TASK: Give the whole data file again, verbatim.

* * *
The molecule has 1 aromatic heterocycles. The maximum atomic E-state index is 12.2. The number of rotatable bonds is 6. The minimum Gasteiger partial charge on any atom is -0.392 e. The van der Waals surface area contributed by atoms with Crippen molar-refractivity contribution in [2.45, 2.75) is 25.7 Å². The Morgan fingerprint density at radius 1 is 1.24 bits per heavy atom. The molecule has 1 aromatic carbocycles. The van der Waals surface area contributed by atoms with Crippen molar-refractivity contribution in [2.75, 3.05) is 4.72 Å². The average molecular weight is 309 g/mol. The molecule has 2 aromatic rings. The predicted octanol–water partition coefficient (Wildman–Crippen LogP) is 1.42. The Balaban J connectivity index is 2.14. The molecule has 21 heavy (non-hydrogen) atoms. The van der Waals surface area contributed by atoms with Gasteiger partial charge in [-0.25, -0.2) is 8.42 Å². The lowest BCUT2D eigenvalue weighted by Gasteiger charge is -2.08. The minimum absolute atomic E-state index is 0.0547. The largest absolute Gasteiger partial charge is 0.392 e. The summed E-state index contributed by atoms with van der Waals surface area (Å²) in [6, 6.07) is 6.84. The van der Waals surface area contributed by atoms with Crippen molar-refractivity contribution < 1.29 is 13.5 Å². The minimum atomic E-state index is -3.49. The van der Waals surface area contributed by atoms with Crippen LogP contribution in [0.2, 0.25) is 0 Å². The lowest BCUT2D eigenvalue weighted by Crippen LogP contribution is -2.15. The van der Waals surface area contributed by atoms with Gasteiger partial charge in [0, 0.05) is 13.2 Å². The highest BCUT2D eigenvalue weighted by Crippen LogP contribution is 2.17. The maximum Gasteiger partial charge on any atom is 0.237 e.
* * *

The molecule has 1 aromatic heterocycles. The maximum atomic E-state index is 12.2. The number of rotatable bonds is 6. The minimum Gasteiger partial charge on any atom is -0.392 e. The van der Waals surface area contributed by atoms with Crippen molar-refractivity contribution in [2.45, 2.75) is 25.7 Å². The Morgan fingerprint density at radius 1 is 1.24 bits per heavy atom. The molecule has 1 aromatic carbocycles. The van der Waals surface area contributed by atoms with Crippen molar-refractivity contribution in [2.75, 3.05) is 4.72 Å². The average molecular weight is 309 g/mol. The molecule has 2 aromatic rings. The predicted octanol–water partition coefficient (Wildman–Crippen LogP) is 1.42. The Balaban J connectivity index is 2.14. The molecule has 21 heavy (non-hydrogen) atoms. The van der Waals surface area contributed by atoms with Gasteiger partial charge in [-0.25, -0.2) is 8.42 Å². The lowest BCUT2D eigenvalue weighted by Gasteiger charge is -2.08. The minimum absolute atomic E-state index is 0.0547. The largest absolute Gasteiger partial charge is 0.392 e. The summed E-state index contributed by atoms with van der Waals surface area (Å²) in [6, 6.07) is 6.84. The van der Waals surface area contributed by atoms with Crippen molar-refractivity contribution < 1.29 is 13.5 Å². The minimum atomic E-state index is -3.49. The van der Waals surface area contributed by atoms with Crippen LogP contribution in [0.2, 0.25) is 0 Å². The lowest BCUT2D eigenvalue weighted by Crippen LogP contribution is -2.15. The van der Waals surface area contributed by atoms with Gasteiger partial charge in [0, 0.05) is 13.2 Å². The highest BCUT2D eigenvalue weighted by Crippen LogP contribution is 2.17. The maximum Gasteiger partial charge on any atom is 0.237 e.